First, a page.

How to Do a Skin Self Examination for Skin Cancer
Pictures of Skin Cancers
Skin Cancer Facts and Figures
Maybe you've thought once or twice about doing a skin cancer self-examination and just never got around to it, or you're sitting on the fence now because you're not sure of the value of a self-exam for skin cancer.
After prevention early detection is the most important aspect of preventing the complications of untreated skin cancer, including death.
These skin cancer facts and figures may help you make that decision to begin skin cancer self examination and stay at it monthly:
- Skin cancer is the most common form of cancer in the United States
- In 2009, more than 61,000 were diagnosed with melanomas of the skin, the most malignant form of skin cancer; more than 9,000 people died from it
- Worldwide, nearly 200,000 people were diagnosed with melanomas of the skin
- In the UK in 2010, malignant melanomas were diagnosed in nearly 13,000 people
- The highest rates of diagnosed malignant melanomas worldwide are in Australia and New Zealand
- Over the past 30 years, more people have had skin cancer than all other cancers combined in the United States
- One in five Americans will develop skin cancer in their lifetime
Why Do a Skin Self Exam?
How to Do a Skin Cancer Self Examination
- Full length body mirror
- Hand held mirror or a partner
- Pencil/pen and paper or body map
You can obtain free body graphic/recording tools for your early detection of skin cancer self exam at any of these sites:
- American Academy of Dermatology Body Mole Map
- The Skin Cancer Foundation Body Map
- iPhone app Body Map
- iTunes app Body Map
How to Do a Skin Self Exam
Steps for Doing Skin Self Exam for Skin Cancer
Steps for doing skin self exam for skin cancer:
- Begin at the top of your head, examining scalp, face, ears, behind ears, neck and throat. On the body map, record freckles, moles, discolored areas and bumps. Note size and shape, whether smooth or raised, or any of these areas that may also be flaky, bleeding or itchy.
- Examine your trunk, front and back and record findings as for head and face
- Facing the mirror, extend your arms into the air and examine your armpits, sides of the body and underside of your arms and record your findings
- Extend your arms to the front of you, examining the top surfaces of your arms and hands. Turn your hands over to examine the palms and check the webbing between each finger. Record your findings
- Look at the fronts and backs of both legs and feet. Check the webbing between your toes. Record findings
- Examine your genitalia and record findings
- If you have a partner or trusted friend or family member, ask them to assist you with looking at the skin of your back and any other areas that are difficult for you to see well
What to Expect at a Skin Cancer Screening
How Often Should You Do Self Exams for Skin Cancer?
Early detection skin self examinations for skin cancer should be performed once a month. If you do monthly breast self exams or monthly testicular self exams, do your skin self exams at the same time, making it easier to remember to do them.
If you have children, their skin should also be examined once a month for early detection of skin cancer. Get them involved, according to their age and attention spans. Record findings on a separate body map for each child. You'll be instilling a valuable lifetime habit and have the opportunity to teach them about skin cancer prevention techniques too.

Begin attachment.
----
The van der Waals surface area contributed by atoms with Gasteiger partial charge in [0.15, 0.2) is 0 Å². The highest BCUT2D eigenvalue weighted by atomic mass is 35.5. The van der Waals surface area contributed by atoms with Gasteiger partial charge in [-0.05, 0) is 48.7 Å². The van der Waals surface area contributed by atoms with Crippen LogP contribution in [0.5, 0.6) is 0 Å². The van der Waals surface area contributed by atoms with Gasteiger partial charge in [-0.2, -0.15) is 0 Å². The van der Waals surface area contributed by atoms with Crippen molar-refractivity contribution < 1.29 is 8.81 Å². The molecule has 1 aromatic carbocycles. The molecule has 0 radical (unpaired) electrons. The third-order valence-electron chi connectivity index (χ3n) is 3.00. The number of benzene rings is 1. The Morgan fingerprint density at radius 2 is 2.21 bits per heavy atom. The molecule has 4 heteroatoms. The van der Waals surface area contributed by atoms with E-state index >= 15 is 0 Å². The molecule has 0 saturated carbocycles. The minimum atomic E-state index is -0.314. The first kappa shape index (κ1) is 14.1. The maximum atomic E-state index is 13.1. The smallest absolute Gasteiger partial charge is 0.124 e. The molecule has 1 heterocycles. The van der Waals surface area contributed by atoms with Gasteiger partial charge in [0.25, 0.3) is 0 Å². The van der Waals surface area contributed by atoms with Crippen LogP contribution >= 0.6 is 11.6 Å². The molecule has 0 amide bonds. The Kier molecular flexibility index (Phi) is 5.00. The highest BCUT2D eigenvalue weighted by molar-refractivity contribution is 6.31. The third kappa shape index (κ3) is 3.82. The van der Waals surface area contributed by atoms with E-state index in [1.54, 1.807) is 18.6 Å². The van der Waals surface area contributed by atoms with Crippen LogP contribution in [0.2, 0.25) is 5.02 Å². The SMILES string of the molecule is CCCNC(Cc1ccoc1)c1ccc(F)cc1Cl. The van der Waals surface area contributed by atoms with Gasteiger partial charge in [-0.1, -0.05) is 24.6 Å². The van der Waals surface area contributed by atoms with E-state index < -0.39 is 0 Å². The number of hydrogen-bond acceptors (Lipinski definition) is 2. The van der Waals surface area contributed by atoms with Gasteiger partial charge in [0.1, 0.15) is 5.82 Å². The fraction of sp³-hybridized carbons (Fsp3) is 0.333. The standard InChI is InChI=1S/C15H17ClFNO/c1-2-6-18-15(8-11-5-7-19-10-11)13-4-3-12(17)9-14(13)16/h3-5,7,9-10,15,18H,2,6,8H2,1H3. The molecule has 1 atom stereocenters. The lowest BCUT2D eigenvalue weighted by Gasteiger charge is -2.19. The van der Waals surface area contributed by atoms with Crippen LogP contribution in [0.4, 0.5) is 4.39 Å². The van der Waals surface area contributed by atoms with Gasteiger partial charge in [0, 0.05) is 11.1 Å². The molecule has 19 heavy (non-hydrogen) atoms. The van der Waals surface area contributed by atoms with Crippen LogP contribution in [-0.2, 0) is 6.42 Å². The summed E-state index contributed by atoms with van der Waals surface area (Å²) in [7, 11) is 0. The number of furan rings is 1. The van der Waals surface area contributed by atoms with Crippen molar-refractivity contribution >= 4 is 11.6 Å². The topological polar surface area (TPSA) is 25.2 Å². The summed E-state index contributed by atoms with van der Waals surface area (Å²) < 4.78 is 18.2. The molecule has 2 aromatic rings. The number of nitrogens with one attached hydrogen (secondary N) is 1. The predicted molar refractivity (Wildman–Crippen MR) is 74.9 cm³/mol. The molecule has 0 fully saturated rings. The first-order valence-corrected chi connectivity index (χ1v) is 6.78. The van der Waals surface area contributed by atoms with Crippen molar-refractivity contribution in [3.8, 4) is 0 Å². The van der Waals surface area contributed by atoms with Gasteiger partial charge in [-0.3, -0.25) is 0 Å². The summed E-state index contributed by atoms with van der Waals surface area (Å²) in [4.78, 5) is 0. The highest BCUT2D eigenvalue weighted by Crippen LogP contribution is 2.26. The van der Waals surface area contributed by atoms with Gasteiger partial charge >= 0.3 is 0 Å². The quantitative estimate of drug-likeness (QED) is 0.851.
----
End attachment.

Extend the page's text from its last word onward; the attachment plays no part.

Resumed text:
It is recommended that everyone see a dermatologist once a year for a skin cancer screening. Take your body map records to your screening exam as the information may be helpful to the doctor.
Value of Skin Cancer Self Examinations
What to Look for in an Early Detection Skin Self Examination for Skin Cancer
In order to make your early detection skin self examination for skin cancer the most effective tool it can be, you need to know what to look for. The ABCDE's of skin cancer provide an easy method to remember what's important to know and record about the moles on your body:
- A is for Asymmetry: Both halves of a mole should be alike in size and shape. If you could fold the mole in half, would the two sides match up?
- B is for Border: The border of the mole should be even -- without irregular shape, scalloping or a poorly defined border
- C is for Color: A mole should be just one color. Variations in brown, black, tan or even white, blue or red may signal a problem area to be checked by your health care provider
- D is for Diameter: Most benign moles are 6mm in diameter or smaller -- the size of a pencil eraser.
- E is for Evolving: Moles that change in size, color, texture or other changes from one skin self exam to another may indicate skin cancer.
Any findings in your skin self exam that deviate from the normal should be discussed with your health care provider.
A mole or other area that has even a small amount of bleeding, itching or flakiness for more than a few days, or a sore that doesn't heal, should be reported to your health care provider.
Resources and References for How to Do a Skin Self Examination for Skin Cancer
- Early Detection and Self Exams - SkinCancer.org
- Skin cancer Key Facts : Cancer Research UK
melanoma key stats
- CDC - Skin Cancer
Skin cancer is the most common form of cancer in the United States. CDC leads national efforts to reduce skin cancer through education. When in the sun, seek shade, cover up, get a hat, wear sunglasses, and use sunscreen.
- How do I check my skin? | aad.org
Learn more about How do I check my skin? at aad.org
This hub is informational in nature and not intended to take the place of medical advice. Consult your health care provider for any questions or concerns you may have about skin cancer or skin cancer self examination.
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